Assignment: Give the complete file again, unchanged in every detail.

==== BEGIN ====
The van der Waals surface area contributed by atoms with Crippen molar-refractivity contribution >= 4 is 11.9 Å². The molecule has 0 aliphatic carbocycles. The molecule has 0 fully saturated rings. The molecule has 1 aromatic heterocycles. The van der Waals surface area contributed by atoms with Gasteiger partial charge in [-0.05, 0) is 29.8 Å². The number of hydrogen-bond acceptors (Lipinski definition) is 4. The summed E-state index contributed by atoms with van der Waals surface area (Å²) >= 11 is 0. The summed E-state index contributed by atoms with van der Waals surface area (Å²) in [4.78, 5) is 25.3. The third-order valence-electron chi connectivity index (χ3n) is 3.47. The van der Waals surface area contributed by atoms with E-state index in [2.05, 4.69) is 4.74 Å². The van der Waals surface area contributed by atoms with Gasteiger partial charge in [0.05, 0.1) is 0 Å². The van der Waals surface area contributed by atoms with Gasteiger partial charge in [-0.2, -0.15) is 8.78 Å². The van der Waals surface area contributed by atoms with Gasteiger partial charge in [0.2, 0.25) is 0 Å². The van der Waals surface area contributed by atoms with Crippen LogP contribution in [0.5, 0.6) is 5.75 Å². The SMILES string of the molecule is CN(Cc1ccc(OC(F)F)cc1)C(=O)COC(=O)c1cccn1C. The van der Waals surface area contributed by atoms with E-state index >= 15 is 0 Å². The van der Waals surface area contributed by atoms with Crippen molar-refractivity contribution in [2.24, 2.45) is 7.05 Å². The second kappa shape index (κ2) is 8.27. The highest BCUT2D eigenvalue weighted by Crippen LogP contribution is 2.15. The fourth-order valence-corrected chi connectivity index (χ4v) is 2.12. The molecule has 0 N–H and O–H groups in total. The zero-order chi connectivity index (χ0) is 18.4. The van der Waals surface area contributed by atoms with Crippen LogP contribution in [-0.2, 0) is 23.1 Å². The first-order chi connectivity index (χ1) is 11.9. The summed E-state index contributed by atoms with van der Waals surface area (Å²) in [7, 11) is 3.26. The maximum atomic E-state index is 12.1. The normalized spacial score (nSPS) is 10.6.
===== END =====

The van der Waals surface area contributed by atoms with Crippen molar-refractivity contribution >= 4 is 11.9 Å². The molecule has 0 aliphatic carbocycles. The molecule has 0 fully saturated rings. The molecule has 1 aromatic heterocycles. The van der Waals surface area contributed by atoms with Gasteiger partial charge in [-0.05, 0) is 29.8 Å². The number of hydrogen-bond acceptors (Lipinski definition) is 4. The summed E-state index contributed by atoms with van der Waals surface area (Å²) >= 11 is 0. The summed E-state index contributed by atoms with van der Waals surface area (Å²) in [4.78, 5) is 25.3. The third-order valence-electron chi connectivity index (χ3n) is 3.47. The van der Waals surface area contributed by atoms with E-state index in [2.05, 4.69) is 4.74 Å². The van der Waals surface area contributed by atoms with Gasteiger partial charge in [0.05, 0.1) is 0 Å². The van der Waals surface area contributed by atoms with Gasteiger partial charge in [-0.2, -0.15) is 8.78 Å². The van der Waals surface area contributed by atoms with Gasteiger partial charge in [0.2, 0.25) is 0 Å². The van der Waals surface area contributed by atoms with Crippen LogP contribution in [0.5, 0.6) is 5.75 Å². The SMILES string of the molecule is CN(Cc1ccc(OC(F)F)cc1)C(=O)COC(=O)c1cccn1C. The van der Waals surface area contributed by atoms with E-state index >= 15 is 0 Å². The van der Waals surface area contributed by atoms with Crippen molar-refractivity contribution in [2.24, 2.45) is 7.05 Å². The second kappa shape index (κ2) is 8.27. The highest BCUT2D eigenvalue weighted by Crippen LogP contribution is 2.15. The fourth-order valence-corrected chi connectivity index (χ4v) is 2.12. The molecule has 0 N–H and O–H groups in total. The zero-order chi connectivity index (χ0) is 18.4. The van der Waals surface area contributed by atoms with Crippen LogP contribution in [-0.2, 0) is 23.1 Å². The first-order chi connectivity index (χ1) is 11.9. The summed E-state index contributed by atoms with van der Waals surface area (Å²) in [7, 11) is 3.26. The maximum atomic E-state index is 12.1. The normalized spacial score (nSPS) is 10.6.